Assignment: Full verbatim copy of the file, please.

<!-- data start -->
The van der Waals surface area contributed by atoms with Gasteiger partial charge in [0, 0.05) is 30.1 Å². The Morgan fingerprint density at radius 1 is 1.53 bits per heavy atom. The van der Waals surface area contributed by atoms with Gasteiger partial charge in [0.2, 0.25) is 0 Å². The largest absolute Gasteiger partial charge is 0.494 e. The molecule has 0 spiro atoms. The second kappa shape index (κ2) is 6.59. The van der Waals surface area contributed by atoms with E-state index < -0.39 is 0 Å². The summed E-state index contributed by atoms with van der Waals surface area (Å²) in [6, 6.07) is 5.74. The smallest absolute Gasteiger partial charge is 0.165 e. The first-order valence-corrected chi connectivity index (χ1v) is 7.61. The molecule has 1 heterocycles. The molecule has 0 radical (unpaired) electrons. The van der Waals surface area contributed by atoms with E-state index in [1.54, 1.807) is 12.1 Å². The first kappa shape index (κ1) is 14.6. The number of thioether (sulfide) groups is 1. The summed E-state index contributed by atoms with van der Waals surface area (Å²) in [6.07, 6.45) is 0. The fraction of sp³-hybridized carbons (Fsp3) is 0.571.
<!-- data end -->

The van der Waals surface area contributed by atoms with Gasteiger partial charge in [0, 0.05) is 30.1 Å². The Morgan fingerprint density at radius 1 is 1.53 bits per heavy atom. The van der Waals surface area contributed by atoms with Gasteiger partial charge in [0.2, 0.25) is 0 Å². The largest absolute Gasteiger partial charge is 0.494 e. The molecule has 0 spiro atoms. The second kappa shape index (κ2) is 6.59. The van der Waals surface area contributed by atoms with E-state index < -0.39 is 0 Å². The summed E-state index contributed by atoms with van der Waals surface area (Å²) in [6, 6.07) is 5.74. The smallest absolute Gasteiger partial charge is 0.165 e. The first-order valence-corrected chi connectivity index (χ1v) is 7.61. The molecule has 1 heterocycles. The molecule has 0 radical (unpaired) electrons. The van der Waals surface area contributed by atoms with E-state index in [1.54, 1.807) is 12.1 Å². The first kappa shape index (κ1) is 14.6. The number of thioether (sulfide) groups is 1. The summed E-state index contributed by atoms with van der Waals surface area (Å²) in [6.07, 6.45) is 0. The fraction of sp³-hybridized carbons (Fsp3) is 0.571.